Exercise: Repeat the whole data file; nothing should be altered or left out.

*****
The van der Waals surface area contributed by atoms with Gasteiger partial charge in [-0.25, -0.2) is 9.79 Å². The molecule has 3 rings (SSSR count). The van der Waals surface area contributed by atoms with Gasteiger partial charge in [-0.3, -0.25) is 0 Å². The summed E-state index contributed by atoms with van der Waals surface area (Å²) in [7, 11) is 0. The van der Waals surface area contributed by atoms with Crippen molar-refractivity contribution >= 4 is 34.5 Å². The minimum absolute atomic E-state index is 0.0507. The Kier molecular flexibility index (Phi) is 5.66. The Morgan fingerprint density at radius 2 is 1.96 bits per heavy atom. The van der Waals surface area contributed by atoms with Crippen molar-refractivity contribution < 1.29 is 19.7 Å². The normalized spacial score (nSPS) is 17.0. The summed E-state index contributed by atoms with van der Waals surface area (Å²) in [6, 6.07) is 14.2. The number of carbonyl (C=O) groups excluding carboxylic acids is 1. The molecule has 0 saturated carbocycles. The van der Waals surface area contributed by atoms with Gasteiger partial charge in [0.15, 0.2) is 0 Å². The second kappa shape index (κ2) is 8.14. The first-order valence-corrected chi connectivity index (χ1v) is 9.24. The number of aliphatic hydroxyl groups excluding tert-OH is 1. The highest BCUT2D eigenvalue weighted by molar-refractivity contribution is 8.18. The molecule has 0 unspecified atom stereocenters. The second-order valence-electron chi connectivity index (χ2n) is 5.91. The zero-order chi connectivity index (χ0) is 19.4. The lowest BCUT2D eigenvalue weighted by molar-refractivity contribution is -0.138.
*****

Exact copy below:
The van der Waals surface area contributed by atoms with Gasteiger partial charge in [-0.25, -0.2) is 9.79 Å². The molecule has 3 rings (SSSR count). The van der Waals surface area contributed by atoms with Gasteiger partial charge in [-0.3, -0.25) is 0 Å². The summed E-state index contributed by atoms with van der Waals surface area (Å²) in [7, 11) is 0. The van der Waals surface area contributed by atoms with Crippen molar-refractivity contribution >= 4 is 34.5 Å². The minimum absolute atomic E-state index is 0.0507. The Kier molecular flexibility index (Phi) is 5.66. The Morgan fingerprint density at radius 2 is 1.96 bits per heavy atom. The van der Waals surface area contributed by atoms with Crippen molar-refractivity contribution < 1.29 is 19.7 Å². The normalized spacial score (nSPS) is 17.0. The summed E-state index contributed by atoms with van der Waals surface area (Å²) in [6, 6.07) is 14.2. The number of carbonyl (C=O) groups excluding carboxylic acids is 1. The molecule has 0 saturated carbocycles. The van der Waals surface area contributed by atoms with Gasteiger partial charge in [0.15, 0.2) is 0 Å². The second kappa shape index (κ2) is 8.14. The first-order valence-corrected chi connectivity index (χ1v) is 9.24. The number of aliphatic hydroxyl groups excluding tert-OH is 1. The highest BCUT2D eigenvalue weighted by molar-refractivity contribution is 8.18. The molecule has 0 unspecified atom stereocenters. The second-order valence-electron chi connectivity index (χ2n) is 5.91. The zero-order chi connectivity index (χ0) is 19.4. The lowest BCUT2D eigenvalue weighted by molar-refractivity contribution is -0.138.